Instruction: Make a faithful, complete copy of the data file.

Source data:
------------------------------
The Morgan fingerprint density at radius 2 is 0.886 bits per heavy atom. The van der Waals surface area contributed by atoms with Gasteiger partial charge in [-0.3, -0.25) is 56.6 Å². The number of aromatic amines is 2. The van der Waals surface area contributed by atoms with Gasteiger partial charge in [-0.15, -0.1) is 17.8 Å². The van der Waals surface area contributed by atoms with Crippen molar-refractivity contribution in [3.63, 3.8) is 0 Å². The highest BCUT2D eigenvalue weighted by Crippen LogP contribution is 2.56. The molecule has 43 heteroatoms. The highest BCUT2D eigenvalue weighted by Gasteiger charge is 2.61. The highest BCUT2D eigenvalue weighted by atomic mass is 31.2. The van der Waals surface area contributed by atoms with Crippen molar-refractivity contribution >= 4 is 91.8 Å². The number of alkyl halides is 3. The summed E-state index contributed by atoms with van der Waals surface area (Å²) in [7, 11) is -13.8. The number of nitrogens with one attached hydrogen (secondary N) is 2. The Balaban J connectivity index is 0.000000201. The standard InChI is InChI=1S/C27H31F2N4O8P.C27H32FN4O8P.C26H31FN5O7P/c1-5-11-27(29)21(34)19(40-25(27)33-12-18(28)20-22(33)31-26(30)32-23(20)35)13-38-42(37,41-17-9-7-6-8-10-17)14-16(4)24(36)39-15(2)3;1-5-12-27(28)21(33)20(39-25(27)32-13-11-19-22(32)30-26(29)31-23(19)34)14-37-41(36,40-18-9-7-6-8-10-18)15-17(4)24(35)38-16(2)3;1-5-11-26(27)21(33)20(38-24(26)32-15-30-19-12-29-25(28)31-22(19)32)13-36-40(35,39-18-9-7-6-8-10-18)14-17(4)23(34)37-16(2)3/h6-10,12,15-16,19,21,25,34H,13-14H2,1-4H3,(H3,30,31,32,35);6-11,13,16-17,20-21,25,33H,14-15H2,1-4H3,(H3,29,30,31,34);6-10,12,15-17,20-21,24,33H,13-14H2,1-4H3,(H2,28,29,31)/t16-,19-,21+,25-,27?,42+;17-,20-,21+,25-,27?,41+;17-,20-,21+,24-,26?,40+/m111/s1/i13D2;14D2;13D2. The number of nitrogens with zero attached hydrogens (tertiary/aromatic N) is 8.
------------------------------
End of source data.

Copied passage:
The Morgan fingerprint density at radius 2 is 0.886 bits per heavy atom. The van der Waals surface area contributed by atoms with Gasteiger partial charge in [-0.3, -0.25) is 56.6 Å². The number of aromatic amines is 2. The van der Waals surface area contributed by atoms with Gasteiger partial charge in [-0.15, -0.1) is 17.8 Å². The van der Waals surface area contributed by atoms with Crippen molar-refractivity contribution in [3.63, 3.8) is 0 Å². The highest BCUT2D eigenvalue weighted by Crippen LogP contribution is 2.56. The molecule has 43 heteroatoms. The highest BCUT2D eigenvalue weighted by Gasteiger charge is 2.61. The highest BCUT2D eigenvalue weighted by atomic mass is 31.2. The van der Waals surface area contributed by atoms with Crippen molar-refractivity contribution >= 4 is 91.8 Å². The number of alkyl halides is 3. The summed E-state index contributed by atoms with van der Waals surface area (Å²) in [7, 11) is -13.8. The number of nitrogens with one attached hydrogen (secondary N) is 2. The Balaban J connectivity index is 0.000000201. The standard InChI is InChI=1S/C27H31F2N4O8P.C27H32FN4O8P.C26H31FN5O7P/c1-5-11-27(29)21(34)19(40-25(27)33-12-18(28)20-22(33)31-26(30)32-23(20)35)13-38-42(37,41-17-9-7-6-8-10-17)14-16(4)24(36)39-15(2)3;1-5-12-27(28)21(33)20(39-25(27)32-13-11-19-22(32)30-26(29)31-23(19)34)14-37-41(36,40-18-9-7-6-8-10-18)15-17(4)24(35)38-16(2)3;1-5-11-26(27)21(33)20(38-24(26)32-15-30-19-12-29-25(28)31-22(19)32)13-36-40(35,39-18-9-7-6-8-10-18)14-17(4)23(34)37-16(2)3/h6-10,12,15-16,19,21,25,34H,13-14H2,1-4H3,(H3,30,31,32,35);6-11,13,16-17,20-21,25,33H,14-15H2,1-4H3,(H3,29,30,31,34);6-10,12,15-17,20-21,24,33H,13-14H2,1-4H3,(H2,28,29,31)/t16-,19-,21+,25-,27?,42+;17-,20-,21+,25-,27?,41+;17-,20-,21+,24-,26?,40+/m111/s1/i13D2;14D2;13D2. The number of nitrogens with zero attached hydrogens (tertiary/aromatic N) is 8.